That's curdied by the frost from purest snow,
And hangs on Dian's temple: dear Valeria!’
The woman to whom this splendid compliment is paid by one who never speaks otherwise than he thinks is assuredly no more obnoxious than Volumnia herself to the charge of levity. They are both great high-hearted Roman ladies who do not let their private or public solicitudes interfere with their customary social routine, and Valeria visits her friend to cheer her in her anxiety, as she would have her, in turn, visit and comfort their common acquaintance. But Virgilia is cast in a gentler mould, though neither is she lacking in character, spirit, and magnanimity. Of course, she is not an aggressive woman, and she feels that the home is the place for her. She speaks seldom, and when she does her words are few. It is typical that she greets her husband when he returns a victor with no articulate welcome, but with her more eloquent tears. He addresses her in half humorous, half tender reproach, ‘My gracious silence, hail!’ A wonderful touch that comes from a wonderful insight. It may well be asked, as it has been asked, how Shakespeare knew that Virgilia's heart was too full for words. But with all this, she shows abundant resolution, readiness, and patriotism. She is adamant to the commands of her imperious mother-in-law and the entreaties of her insistent friend when they urge her to break her self-imposed retirement. She too has her rebuke for the insolent Tribunes. Above all, she, too, plays her part in turning Coriolanus from his revenge. In that scene, after her wont, she does not say much, less than two lines in all, that serve to contain the simple greeting and the quick answer to her husband's warning that he no longer sees things as he did: ‘The sorrow that delivers us thus changed Makes you think so.’ But who shall say that ‘those dove's eyes Which can make gods forsworn’ did not shed their influence on his mother's demand, and help him to break his vindictive vow. Remember, too, that the sacrifice this implied would mean more to her than to Volumnia, for though she likewise can dedicate what she holds dearest on the altar of her country, her affections, her home, Marcius as an individual, bulk more largely in her life. And if she loves him, we see how fondly he loves her. More than once or twice he alludes to his happiness as bridegroom, husband, and father. When she appears before him, his ejaculations and the tenderness of his appeal, ‘Best of my flesh, forgive my tyranny,’ speak volumes, in a mouth like his, for the keenness of his affection. To express the bliss that he feels in the salute of re-union this hero-lover can find analogues only in his banishment and his vengeance: ‘O! a kiss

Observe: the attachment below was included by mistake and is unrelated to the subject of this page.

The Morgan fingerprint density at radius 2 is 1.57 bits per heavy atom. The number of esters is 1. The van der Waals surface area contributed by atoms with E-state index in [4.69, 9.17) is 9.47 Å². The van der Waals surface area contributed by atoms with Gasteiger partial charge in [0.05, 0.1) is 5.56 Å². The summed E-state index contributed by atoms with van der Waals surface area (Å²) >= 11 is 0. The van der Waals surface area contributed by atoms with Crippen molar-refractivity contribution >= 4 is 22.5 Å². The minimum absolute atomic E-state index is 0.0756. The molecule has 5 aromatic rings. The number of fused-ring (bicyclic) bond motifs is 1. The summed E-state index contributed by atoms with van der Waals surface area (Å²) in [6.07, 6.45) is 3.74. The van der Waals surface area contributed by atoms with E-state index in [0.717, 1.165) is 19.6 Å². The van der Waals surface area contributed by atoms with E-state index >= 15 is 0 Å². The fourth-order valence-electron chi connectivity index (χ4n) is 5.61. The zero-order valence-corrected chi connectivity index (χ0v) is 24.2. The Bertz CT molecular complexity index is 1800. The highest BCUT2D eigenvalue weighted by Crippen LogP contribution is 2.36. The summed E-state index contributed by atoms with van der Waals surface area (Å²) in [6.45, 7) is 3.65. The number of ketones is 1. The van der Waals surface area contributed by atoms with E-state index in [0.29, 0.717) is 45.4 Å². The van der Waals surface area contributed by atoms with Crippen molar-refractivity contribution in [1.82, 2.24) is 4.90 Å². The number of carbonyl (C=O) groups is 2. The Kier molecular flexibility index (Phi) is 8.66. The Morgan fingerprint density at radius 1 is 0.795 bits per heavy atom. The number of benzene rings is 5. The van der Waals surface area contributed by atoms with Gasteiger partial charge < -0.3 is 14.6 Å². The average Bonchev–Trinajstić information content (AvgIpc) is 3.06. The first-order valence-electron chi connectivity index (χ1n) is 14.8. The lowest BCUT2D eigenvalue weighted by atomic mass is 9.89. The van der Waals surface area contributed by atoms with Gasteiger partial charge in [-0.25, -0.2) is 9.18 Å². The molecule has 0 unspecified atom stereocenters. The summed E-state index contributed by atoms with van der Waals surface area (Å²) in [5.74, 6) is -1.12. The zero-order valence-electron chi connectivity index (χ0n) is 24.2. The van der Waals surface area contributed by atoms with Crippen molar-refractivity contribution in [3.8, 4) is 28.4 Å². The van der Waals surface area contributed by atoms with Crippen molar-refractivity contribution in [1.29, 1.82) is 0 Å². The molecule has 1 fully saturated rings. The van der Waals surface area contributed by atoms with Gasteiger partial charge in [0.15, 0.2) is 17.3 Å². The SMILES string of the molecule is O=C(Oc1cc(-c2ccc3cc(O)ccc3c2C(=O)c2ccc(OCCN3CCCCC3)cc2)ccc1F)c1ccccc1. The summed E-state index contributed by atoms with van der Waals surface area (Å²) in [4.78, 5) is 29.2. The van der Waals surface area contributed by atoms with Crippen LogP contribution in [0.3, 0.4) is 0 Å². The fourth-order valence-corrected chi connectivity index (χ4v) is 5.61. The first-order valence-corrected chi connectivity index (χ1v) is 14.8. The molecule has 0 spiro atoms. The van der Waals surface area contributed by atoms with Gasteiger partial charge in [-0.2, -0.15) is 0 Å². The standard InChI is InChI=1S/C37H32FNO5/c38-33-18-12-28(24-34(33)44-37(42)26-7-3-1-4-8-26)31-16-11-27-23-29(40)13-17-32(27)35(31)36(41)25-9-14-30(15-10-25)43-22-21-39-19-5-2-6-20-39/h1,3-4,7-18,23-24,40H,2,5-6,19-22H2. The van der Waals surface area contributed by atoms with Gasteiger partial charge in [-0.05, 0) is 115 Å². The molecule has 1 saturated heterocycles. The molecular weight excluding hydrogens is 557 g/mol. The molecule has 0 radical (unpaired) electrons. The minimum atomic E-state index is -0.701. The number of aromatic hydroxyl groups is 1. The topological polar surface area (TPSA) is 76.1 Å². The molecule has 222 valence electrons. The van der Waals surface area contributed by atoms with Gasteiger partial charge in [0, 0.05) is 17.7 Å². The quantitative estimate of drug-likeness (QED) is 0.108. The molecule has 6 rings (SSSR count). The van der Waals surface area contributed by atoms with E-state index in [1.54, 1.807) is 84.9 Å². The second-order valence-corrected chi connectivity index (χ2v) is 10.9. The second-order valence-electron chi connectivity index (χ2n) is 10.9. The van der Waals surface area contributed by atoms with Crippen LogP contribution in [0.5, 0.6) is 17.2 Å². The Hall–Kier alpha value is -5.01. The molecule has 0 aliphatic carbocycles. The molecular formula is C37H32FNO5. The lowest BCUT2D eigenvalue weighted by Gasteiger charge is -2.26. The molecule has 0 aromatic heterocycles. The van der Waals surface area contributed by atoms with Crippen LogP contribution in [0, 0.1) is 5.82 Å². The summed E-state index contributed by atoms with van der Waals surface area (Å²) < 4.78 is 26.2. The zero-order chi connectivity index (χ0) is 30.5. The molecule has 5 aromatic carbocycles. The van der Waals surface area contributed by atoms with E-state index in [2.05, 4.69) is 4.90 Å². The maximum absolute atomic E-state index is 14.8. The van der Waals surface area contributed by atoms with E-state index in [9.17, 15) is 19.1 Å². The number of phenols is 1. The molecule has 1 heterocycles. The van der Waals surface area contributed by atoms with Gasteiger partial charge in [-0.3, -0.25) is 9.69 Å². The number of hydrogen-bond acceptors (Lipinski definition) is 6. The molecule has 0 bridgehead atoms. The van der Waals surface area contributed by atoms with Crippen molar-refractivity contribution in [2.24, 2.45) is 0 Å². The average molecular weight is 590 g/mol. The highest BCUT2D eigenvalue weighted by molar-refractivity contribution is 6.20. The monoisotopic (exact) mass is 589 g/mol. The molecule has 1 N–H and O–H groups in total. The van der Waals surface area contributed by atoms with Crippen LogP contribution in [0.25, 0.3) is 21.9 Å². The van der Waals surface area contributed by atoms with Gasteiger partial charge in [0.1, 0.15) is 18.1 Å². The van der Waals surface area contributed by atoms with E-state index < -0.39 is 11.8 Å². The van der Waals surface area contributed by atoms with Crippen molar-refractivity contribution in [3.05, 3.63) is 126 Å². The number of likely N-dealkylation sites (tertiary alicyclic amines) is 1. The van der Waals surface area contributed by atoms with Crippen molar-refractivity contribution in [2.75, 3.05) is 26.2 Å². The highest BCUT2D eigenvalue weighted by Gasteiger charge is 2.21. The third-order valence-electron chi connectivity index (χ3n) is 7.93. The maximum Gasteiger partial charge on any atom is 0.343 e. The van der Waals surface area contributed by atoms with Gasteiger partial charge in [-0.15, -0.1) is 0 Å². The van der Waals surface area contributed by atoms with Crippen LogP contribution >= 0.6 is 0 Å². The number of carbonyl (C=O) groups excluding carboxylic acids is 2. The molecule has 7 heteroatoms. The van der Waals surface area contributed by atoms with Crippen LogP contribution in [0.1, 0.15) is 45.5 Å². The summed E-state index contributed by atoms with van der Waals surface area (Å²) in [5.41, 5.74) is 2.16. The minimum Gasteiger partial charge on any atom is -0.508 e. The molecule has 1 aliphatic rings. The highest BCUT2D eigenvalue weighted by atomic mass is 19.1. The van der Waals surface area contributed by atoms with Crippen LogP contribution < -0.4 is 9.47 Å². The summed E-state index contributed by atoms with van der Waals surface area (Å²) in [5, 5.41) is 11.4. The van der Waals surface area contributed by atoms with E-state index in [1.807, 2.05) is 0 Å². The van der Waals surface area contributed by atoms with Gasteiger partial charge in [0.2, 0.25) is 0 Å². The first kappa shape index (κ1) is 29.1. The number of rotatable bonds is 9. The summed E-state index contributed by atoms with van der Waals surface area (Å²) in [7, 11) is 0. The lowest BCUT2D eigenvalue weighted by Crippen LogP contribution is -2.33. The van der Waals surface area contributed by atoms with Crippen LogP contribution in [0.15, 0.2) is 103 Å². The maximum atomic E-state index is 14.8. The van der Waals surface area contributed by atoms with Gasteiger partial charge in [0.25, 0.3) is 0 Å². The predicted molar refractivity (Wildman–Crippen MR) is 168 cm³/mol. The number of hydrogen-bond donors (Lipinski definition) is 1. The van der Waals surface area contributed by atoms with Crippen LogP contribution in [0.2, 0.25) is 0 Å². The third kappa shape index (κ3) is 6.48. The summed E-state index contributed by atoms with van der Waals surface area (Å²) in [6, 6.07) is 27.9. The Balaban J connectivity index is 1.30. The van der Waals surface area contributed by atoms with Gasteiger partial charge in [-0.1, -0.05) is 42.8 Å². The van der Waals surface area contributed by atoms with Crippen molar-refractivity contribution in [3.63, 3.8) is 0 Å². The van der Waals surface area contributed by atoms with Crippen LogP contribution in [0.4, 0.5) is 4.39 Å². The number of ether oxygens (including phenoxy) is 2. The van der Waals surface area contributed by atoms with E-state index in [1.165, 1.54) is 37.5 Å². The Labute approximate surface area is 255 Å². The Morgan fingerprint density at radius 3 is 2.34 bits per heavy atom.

Long as my exile, sweet as my revenge!
Now, by the jealous queen of heaven, that kiss
I carried from thee, dear, and my true lip
Hath virgin'd it e'er since.’
This woman then with her love and sweetness, that strike such responsive chords in the rude breast of her lord, is apparently well fitted to smooth the harshness of his dealings with his fellow-men; and this would seem all the more likely since her gentleness is not of that flabby kind that cannot hold or bind, but is strengthened by firmness of will and largeness of feeling. All the same, she exerts no influence whatever before the very end on her husband's public life or even on his general character, because she has no interest in or aptitude for concerns of his busy practical career. She has chosen her own orbit in her home, and her love has no desire to step beyond.—A. C. Bradley (Coriolanus, p. 18): Ruskin, whose terms of praise and blame were never overcautious, wrote of Virgilia as ‘perhaps the loveliest of Shakespeare's characters.’ Others have described her as a shrinking submissive being, afraid of the very name of a wound, and much given to tears. This description is true; and, I may remark in passing, it is pleasant to remember that the hero's letter to his mother contained a full account of his wounds, while his letter to his wife did not mention them at all. But the description of these critics can hardly be the whole truth about a woman who inflexibly rejects the repeated invitations of her formidable mother-in-law and her charming friend to leave her house; who later does what she can to rival Volumnia in rating the Tribunes; and who at last quietly seconds her assurance that Coriolanus shall only enter Rome over her body. Still these added traits do not account for the indefinable impression which Ruskin received (if he did not rightly interpret it) and which thousands of readers share. It comes in part from that kind of muteness in which Virgilia resembles Cordelia, and which is made to suggest a world of feeling in reserve. And in part it comes from the words of her husband. His greeting when he returns from the war and she stands speechless before him, and his exclamation when he sees her approaching at their last meeting and speaks first of her and not of Volumnia.—J. M. Murry (London Mercury, Feb., 1922, p. 388): Of all the characters in Coriolanus one alone can be said to be truly congenial; and she is the least substantial of them all. Virgilia, Coriolanus's wife, though she is present throughout the whole of four scenes, speaks about a hundred words. But a sudden, direct light is cast upon her by a phrase which takes our breath with beauty when Coriolanus welcomes her on his triumphant return as ‘My gracious silence!’ Magical words! They give a miraculous substance to our fleeting, fading glimpses of a lovely vision which seems to tremble away from the clash of arms and pride that reverberates through the play. Behind the disdainful warrior and his Amazonian mother, behind the vehement speech of this double Lucifer, the exquisite, timid spirit of Virgilia shrinks out of sight into the haven of her quiet home. One can almost hear the faint click of the door behind her as it shuts her from the noise of brawling tongues. Yet in her presence, and in the memory of her presence, Coriolanus becomes another and a different being. It is true we may listen in vain for other words so tender as ‘My gracious silence!’ from his lips. A man who has one love alone finds only one such phrase in a lifetime. But in the heat of victorious battle, when Coriolanus would clasp Cominius in his arms for joy, he discovers in himself another splendid phrase to remember his happiness with Virgilia: ‘Oh! let me clip ye
In arms as sound as when I woo'd, in heart
As merry, as when our nuptial day was done
And tapers burned to bedward.’
And even in the anguish of the final struggle between his honour and his heart, when his wife comes with his mother to intercede for Rome, it is in the very accents of passionate devotion that he cries to Virgilia: ‘Best of my flesh!
Forgive my tyranny; but do not say
For that, “Forgive our Romans,” O! a kiss
Long as my exile, sweet as my revenge!
Now, by the jealous queen of heaven, that kiss
I carried from thee, dear, and my true lip
Hath virgin'd it e'er since.’
In the proud, unrelenting man of arms these sudden softenings are wonderful. They conjure up the picture of a more reticent and self-suppressed Othello, and we feel that to strike to the heart through Coriolanus's coat of mail it needed an unfamiliar beauty of soul, a woman whose delicate nature stood untouched apart from the broils and furies of her lord's incessant battling with the Roman people or the enemies of Rome.